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Equities Have Little to Fear Now Fear Itself Has Made a Comeback

While options trading shows that implied volatility has climbed, the actual level of price swings is easing down toward long-term lows.

(Bloomberg) -- Wall Street’s fear gauges are sounding some alarms after the S&P 500’s worst week in almost three months. But that’s actually a good sign for this bull market longer term, according to Sundial Capital Research Inc. 

While options trading shows that implied volatility has climbed, the actual level of price swings is easing down toward long-term lows. That kind of divergence traditionally has signaled near-term pain followed by long-term gains. 

“So who knows more, equity investors or volatility traders?” asked Jason Goepfert of Sundial Capital in a note Monday. “In the short term, options traders are ‘smarter,’ while in the medium-term, investors have been.”

Investors are paying up for options on concern about risks such as less generous monetary policy and the impact of Covid-19, while catalysts for fresh rallies are harder to spot, Susquehanna derivatives strategist Chris Murphy wrote in a note Monday. Strategists from firms like Goldman Sachs Group Inc., Morgan Stanley and Deutsche Bank AG have recently cautioned that turmoil may be coming to markets.

Sundial looked at what happened before when the S&P 500 was within 1% of a record and the Cboe Volatility Index’s divergence from S&P 500 30-day realized volatility was in the upper 75% of its range.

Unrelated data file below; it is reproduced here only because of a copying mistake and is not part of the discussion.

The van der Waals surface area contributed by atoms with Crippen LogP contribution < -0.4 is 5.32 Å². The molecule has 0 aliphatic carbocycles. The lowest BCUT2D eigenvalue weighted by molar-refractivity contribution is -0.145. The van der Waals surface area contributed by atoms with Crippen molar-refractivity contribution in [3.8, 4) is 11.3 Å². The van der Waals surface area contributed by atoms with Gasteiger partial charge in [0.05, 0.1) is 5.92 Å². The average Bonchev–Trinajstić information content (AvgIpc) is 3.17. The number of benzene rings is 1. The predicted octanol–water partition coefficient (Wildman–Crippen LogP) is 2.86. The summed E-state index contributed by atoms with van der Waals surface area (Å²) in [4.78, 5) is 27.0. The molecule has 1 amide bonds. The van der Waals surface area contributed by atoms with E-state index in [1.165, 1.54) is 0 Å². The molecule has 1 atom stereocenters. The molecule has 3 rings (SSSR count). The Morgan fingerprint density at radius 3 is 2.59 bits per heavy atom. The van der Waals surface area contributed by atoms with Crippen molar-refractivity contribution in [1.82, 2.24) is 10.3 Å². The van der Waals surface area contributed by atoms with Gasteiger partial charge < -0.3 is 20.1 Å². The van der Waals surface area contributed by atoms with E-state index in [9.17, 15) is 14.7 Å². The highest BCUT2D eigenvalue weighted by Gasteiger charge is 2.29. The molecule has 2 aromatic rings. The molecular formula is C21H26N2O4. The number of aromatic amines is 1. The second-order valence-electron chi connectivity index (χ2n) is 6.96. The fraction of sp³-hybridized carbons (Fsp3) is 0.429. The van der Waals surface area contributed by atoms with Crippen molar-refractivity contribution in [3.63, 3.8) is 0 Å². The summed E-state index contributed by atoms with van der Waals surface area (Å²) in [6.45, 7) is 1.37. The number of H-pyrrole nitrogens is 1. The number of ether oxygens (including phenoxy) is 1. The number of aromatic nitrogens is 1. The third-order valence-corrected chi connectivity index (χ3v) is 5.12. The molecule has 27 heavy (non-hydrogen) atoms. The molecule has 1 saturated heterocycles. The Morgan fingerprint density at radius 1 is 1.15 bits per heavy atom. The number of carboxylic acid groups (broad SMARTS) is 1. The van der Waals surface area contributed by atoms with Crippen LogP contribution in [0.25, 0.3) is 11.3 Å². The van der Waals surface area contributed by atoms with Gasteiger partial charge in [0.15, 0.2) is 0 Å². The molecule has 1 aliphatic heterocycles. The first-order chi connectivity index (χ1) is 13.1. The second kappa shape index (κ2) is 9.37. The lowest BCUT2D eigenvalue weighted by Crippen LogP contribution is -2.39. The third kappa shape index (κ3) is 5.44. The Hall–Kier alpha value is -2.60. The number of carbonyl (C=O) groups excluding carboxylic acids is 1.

That scenario’s occurrence last week was the ninth time it had manifested going back to at least 1995. Over the previous eight instances, the next one to four weeks saw the S&P struggle to hold any meaningful gains. But over the next two months, it rallied every time, Sundial’s Goepfert said. There were no occasions when major losses hit equities over the longer term.

That underscores the argument that the bout of nerves in markets is a potentially positive development for stocks because it highlights a lack of the exuberance that precedes major drawdowns.

“In my 40 years on the Street, we have never seen six Tier 1 banks collectively call for a large decline when the market was within 1% of its all-time highs,” Rick Bensignor, CEO of Bensignor Investment Strategies and a former strategist at firms including Morgan Stanley, wrote in a note dated Monday. “It’s usually quite the opposite. So, I don’t think this leads to a 500-plus point decline in the SPX. 5% -- sure; anytime. But 15%: I think it’s highly unlikely.”

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